Adults,Housing and Health
Like the rest of Britain, Kirklees’ population is growing older. There are more older people and fewer younger people. The fact that we can all look forward to longer lives is a good thing – we are already seeing how a new generation of retired people are contributing in very many ways to their local communities – older people are often the mainstay of local voluntary organisations. Their input is really important now, and will be even more so, in the future.
We all want to look forward to healthy and independent older age – and working to keep ourselves fit and well will help to make this possible. However, as the balance of our population changes we will also see more and more people needing help to live at home. We expect to see demand for social care for people aged over 65 grow by 30% in the next 10 to 15 years. This is a serious challenge to our public services – there simply will not be enough younger people, or resources, to look after this number of older people in the same way as we do now.
If we don’t change what we do, the growing demands will swallow up the whole of the Council’s budget and more.
We need to find different ways of supporting people and, most importantly, of helping people to stay fit and healthy for as long as possible so that as we get older we can look after ourselves and keep independent with the minimum reliance on public services. Improvements in healthcare have also meant that many children who have illnesses and impairments which would have been life threatening in the past are now able to live longer and more active lives. This is good news for everyone, but also means that we have more pressure on our health and social care resources to make sure that they are properly supported and able to lead fulfilling lives. Some people have lifelong conditions that mean they are always going to need help throughout their lives and we need to make sure that there are enough resources available to help them, and their carers, for as long as they need it.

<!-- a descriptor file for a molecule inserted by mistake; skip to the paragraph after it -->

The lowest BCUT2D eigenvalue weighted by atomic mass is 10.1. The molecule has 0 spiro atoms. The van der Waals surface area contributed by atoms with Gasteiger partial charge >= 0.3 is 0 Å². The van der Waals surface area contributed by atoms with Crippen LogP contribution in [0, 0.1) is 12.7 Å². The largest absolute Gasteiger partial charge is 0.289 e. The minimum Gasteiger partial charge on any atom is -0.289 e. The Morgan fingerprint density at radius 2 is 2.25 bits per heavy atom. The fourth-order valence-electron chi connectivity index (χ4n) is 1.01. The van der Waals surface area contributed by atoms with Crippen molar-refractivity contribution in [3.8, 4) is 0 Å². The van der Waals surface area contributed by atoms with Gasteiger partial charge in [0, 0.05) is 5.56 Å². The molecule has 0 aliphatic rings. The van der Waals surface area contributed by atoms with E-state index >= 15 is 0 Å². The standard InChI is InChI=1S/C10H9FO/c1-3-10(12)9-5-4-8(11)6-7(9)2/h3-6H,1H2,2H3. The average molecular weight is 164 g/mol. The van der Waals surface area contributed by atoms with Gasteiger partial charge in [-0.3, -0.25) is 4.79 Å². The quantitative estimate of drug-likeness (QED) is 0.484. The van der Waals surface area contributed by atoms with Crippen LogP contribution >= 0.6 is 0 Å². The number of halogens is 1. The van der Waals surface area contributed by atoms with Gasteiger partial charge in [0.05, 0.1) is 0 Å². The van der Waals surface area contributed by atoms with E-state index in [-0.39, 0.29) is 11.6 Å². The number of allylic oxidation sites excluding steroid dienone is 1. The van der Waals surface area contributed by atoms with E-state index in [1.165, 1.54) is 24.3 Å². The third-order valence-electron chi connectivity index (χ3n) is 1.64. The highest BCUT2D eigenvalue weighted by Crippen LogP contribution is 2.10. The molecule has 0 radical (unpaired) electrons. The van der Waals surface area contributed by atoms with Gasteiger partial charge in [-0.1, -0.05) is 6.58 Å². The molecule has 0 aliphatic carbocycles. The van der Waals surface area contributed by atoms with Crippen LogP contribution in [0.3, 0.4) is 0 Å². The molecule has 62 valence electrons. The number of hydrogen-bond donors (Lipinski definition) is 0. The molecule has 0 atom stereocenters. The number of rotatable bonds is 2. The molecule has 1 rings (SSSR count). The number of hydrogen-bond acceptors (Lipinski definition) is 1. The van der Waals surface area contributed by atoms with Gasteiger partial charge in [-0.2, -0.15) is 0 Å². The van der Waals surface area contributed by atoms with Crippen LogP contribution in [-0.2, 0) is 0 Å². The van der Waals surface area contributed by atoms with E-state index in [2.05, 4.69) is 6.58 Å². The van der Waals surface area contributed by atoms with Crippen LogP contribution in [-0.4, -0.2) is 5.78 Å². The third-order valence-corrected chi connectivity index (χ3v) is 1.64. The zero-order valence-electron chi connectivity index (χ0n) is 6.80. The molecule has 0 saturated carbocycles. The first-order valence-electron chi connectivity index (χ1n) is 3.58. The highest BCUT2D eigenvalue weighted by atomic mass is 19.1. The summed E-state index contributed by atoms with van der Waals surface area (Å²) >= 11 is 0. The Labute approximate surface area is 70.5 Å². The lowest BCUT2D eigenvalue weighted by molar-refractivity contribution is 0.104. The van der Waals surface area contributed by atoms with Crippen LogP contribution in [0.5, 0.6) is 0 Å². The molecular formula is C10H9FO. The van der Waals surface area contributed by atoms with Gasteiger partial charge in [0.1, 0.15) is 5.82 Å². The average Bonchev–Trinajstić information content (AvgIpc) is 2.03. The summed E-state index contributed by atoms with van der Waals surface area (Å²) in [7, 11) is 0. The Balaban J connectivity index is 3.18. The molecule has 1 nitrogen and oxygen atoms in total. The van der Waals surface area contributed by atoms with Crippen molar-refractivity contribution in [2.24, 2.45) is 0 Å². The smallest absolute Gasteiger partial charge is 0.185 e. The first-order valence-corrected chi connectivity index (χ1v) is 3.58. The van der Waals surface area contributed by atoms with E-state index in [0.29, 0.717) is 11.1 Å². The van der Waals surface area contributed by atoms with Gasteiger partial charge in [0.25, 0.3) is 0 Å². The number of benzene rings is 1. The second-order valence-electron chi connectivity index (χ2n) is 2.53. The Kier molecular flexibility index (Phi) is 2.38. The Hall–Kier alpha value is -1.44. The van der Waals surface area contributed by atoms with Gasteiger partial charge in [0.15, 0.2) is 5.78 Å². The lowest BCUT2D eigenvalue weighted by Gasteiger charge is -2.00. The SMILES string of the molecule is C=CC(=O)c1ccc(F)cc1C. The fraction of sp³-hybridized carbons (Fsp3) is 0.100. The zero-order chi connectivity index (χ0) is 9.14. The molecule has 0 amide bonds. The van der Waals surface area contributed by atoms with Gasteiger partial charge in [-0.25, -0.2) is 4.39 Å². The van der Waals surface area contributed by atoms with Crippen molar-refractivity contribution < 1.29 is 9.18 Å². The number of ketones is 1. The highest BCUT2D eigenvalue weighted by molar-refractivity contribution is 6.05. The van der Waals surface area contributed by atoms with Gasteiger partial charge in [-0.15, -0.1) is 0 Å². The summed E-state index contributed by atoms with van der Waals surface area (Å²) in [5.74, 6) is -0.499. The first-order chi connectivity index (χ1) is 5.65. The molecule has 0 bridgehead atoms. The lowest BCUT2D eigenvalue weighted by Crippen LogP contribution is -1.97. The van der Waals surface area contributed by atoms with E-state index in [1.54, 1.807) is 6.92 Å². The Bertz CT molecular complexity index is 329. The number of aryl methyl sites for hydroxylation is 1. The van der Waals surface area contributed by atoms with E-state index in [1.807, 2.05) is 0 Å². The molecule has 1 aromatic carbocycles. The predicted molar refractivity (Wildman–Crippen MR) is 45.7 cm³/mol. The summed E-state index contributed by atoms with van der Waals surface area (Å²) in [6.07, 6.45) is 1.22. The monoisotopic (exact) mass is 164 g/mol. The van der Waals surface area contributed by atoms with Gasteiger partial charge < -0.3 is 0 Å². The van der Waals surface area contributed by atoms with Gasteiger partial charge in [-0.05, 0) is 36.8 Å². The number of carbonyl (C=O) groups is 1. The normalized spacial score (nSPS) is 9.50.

We are working closely with our colleagues in the NHS who are also taking a similar approach to the way they are changing our healthcare. To meet the challenge of our changing population we need to be clear that caring for each other is everyone’s business – our own, as individuals looking after ourselves; our community’s as we look out for our neighbours, family and friends; our Council’s as we develop our role in supporting the health and wellbeing of the people of Kirklees; and the wider public, private and voluntary sectors as we work in partnership. We have been taking this early intervention and prevention approach – helping people early and supporting people to regain their independence – for a number of years now and we are seeing what a huge difference it is making to people’s lives.